Typical percentages range from 10-20% of ad spend (some agencies going as high as 25%) This model works for most goals and budgets because it is so linear which makes it extremely easy to track in terms of profitability.

We suggest this model for businesses that are starting fresh campaigns with no prior data. Typically, for a new campaign, there will be a one-time setup fee included to get the campaign rolling. The start of a campaign always takes the most work because of the assessment into the proper strategy.

Pro tip: Be careful of agencies who use this model and constantly push for an increase in budget. That is, obviously, how they increase their fees so keep an eye on their reporting and key metrics that you should base your decisions around.
Remember that you need to clearly define some KPIs around campaigns – whether that is ROI, ROAS, Impression Share, etc. If the agency doesn’t set these goals with you before starting a campaign – there will be no direction for the overall marketing efforts.

3. Flat Fee

The flat fee design charges a flat management fee regardless of the ad spend budget. This is typically ideal for businesses who have large ad budgets that want professional management for their campaigns.

In comparison to the percentage of ad spend model – this fee structure safeguards your investment to a certain extent because the management fee to the agency is fixed. Whether you need to increase or decrease your spend – the agency’s interest is separate and thus facilitates honest recommendations and discussions between the business and the agency.

There is usually also a contract put in place so that the workload and performance may be reviewed after a certain period. Because of this contract term, and the option for renewal – agencies will usually strive for the best performance possible.

Pro tip: This pricing structure is for a company that wants an overall campaign that targets multiple levels of the funnel. This type of structure allows for constant tweaking and optimizing based on a predetermined ad budget so you are able to maximize your returns.
This may not be suitable for smaller projects that just need maintenance or periodic tweaks.

4. Tiered Flat Fee

The tiered flat fee pricing is an offshoot of the flat free pricing model and this just adds breakpoints to certain ad spend budgets. For example, this may be a $1,000 management fee for an ad spend up to $10,000. This tiered structure allows for the benefits of a flat fee structure but in tiered increments so that it scales as the campaign scales.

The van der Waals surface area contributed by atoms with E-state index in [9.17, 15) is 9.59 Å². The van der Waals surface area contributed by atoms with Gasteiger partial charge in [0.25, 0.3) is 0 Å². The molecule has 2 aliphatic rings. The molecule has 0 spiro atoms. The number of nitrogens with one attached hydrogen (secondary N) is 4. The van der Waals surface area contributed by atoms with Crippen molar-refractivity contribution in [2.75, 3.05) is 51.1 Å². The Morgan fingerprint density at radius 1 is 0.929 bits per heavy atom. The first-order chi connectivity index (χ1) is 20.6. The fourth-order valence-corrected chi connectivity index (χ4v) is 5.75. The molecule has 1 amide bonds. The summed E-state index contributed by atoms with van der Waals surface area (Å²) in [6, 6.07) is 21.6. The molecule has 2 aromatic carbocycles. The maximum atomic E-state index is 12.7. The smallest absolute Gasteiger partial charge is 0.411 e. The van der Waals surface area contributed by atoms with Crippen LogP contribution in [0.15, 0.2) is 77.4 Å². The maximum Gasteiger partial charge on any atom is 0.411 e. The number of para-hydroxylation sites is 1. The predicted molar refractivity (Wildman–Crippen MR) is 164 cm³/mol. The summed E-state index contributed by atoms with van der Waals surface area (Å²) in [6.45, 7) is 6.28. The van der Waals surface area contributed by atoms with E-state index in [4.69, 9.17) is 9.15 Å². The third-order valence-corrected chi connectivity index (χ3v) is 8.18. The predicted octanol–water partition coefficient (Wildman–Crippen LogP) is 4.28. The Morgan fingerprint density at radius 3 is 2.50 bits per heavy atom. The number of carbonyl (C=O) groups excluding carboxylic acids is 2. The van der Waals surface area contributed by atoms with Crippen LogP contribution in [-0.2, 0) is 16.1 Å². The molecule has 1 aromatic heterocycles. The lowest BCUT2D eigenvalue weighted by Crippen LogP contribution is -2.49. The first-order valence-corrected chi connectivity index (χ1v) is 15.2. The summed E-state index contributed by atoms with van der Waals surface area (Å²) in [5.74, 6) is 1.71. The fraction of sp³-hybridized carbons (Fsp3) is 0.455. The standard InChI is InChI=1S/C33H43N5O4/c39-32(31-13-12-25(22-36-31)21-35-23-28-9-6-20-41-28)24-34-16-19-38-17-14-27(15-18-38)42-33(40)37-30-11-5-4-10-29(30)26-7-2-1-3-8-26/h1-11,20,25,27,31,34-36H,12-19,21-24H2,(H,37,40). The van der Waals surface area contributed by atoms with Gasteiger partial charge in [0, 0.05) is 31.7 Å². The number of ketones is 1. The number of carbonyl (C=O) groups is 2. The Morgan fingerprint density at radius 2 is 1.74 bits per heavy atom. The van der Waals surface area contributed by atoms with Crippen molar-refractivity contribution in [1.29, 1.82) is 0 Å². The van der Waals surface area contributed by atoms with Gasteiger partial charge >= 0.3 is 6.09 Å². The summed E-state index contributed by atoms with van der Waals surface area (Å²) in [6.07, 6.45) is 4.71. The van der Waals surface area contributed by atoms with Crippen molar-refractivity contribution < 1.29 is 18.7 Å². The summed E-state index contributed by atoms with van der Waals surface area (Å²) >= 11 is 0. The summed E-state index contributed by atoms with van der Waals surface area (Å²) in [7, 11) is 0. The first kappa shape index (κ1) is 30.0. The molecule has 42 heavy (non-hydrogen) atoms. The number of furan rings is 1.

The tiered flat fee structure is ideal for businesses that want to form a relationship with an agency to achieve long term goals on all parts of the funnel. However, they might not have the funds to meet a regular flat fee agency’s ad spend requirements for the marketing campaign to make sense.

Pro tip: Like a flat fee structure this pricing model also works with contracts. If you have a set marketing budget and commit to a tier – the spend can be burned through quickly. Allocate wisely and make sure you are defining KPIs and overall goals with your PPC agency.

5. Performance (CTA-based) Pricing

This kind of model is solely aimed at bottom of the funnel conversions. This should not be used at all for the top of the funnel awareness campaigns. Performance-based pricing is when the agency takes a fee for every lead or sale that the ad generates. This is a model that facilitates results and can be extremely effective at capturing conversions.

Some agencies might take a commission on every lead or sale that they generate – although this is more of a lead aggregation model, just be aware that it exists.

Deciding Which Model Works For You

So now that we’ve covered the most popular pricing models for Google Ads you need to determine which model will work for you. Start by determining your business goals and then fielding agencies for what kind of pricing they work with.

Make sure that you’re looking for a Google Ads Agency that is willing to understand your goals and work with you to make it a reality.

I am obsessed with digital marketing strategies that help my clients achieve their business goals. I love testing new tactics and analyzing data – let’s connect! Follow me on Facebook, LinkedIn, & Twitter